abdias, Marcellinus and Hegisippus have each related this story, with a little difference in the details.
abdias, Marcellus, and Hegesippus have all three written this story.
abdias therefore went to meet Achab, and told him: and Achab came to meet Elias.
He to whom we owe the most circumstantial gospel that we possess deserved a better historian than abdias.
masc. proper name, fourth of the Twelve Prophets of the Old Testament, from Hebrew Obhadyah, literally "servant of the Lord," from abhadh "he served, worshipped," related to Arabic 'abada "he served," 'abd "slave, worshipper."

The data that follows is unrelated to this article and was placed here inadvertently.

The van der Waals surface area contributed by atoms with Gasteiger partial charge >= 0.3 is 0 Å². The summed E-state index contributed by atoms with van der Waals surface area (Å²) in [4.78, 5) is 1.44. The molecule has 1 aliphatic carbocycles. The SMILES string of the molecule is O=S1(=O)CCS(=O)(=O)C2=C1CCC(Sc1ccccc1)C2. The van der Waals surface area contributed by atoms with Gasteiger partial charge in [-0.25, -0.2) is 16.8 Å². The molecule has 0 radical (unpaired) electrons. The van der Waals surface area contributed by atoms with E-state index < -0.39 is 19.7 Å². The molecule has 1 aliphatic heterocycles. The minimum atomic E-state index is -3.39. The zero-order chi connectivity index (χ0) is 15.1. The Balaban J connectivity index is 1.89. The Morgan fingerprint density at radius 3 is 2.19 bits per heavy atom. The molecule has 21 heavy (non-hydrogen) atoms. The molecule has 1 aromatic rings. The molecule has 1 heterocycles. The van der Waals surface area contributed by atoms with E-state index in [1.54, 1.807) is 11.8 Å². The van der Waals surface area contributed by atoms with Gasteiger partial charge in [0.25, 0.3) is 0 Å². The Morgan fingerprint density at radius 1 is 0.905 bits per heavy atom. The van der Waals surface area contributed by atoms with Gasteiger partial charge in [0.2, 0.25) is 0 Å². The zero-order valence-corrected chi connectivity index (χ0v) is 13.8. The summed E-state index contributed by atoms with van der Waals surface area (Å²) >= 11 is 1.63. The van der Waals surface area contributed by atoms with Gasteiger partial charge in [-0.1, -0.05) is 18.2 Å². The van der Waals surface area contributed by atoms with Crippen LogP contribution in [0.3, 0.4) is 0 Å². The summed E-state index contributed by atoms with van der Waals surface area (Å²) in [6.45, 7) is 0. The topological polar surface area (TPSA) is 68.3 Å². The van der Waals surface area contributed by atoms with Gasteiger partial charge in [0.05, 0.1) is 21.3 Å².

servant of the Lord. (1.) An Israelite who was chief in the household of King Ahab (1 Kings 18:3). Amid great spiritual degeneracy he maintained his fidelity to God, and interposed to protect The Lord's prophets, an hundred of whom he hid at great personal risk in a cave (4, 13). Ahab seems to have held Obadiah in great honour, although he had no sympathy with his piety (5, 6, 7). The last notice of him is his bringing back tidings to Ahab that Elijah, whom he had so long sought for, was at hand (9-16). "Go," said Elijah to him, when he met him in the way, "go tell thy lord, Behold, Elijah is here." (2.) A chief of the tribe of Issachar (1 Chr. 7:3). (3.) A descendant of Saul (1 Chr. 8:38). (4.) A Levite, after the Captivity (1 Chr. 9:16). (5.) A Gadite who joined David at Ziklag (1 Chr. 12:9). (6.) A prince of Zebulun in the time of David (1 Chr. 27:19). (7.) One of the princes sent by Jehoshaphat to instruct the people in the law (2 Chr. 17:7). (8.) A Levite who superintended the repairs of the temple under Josiah (2 Chr. 34:12). (9.) One who accompanied Ezra on the return from Babylon (Ezra 8:9). (10.) A prophet, fourth of the minor prophets in the Hebrew canon, and fifth in the LXX. He was probably contemporary with Jeremiah and Ezekiel. Of his personal history nothing is known.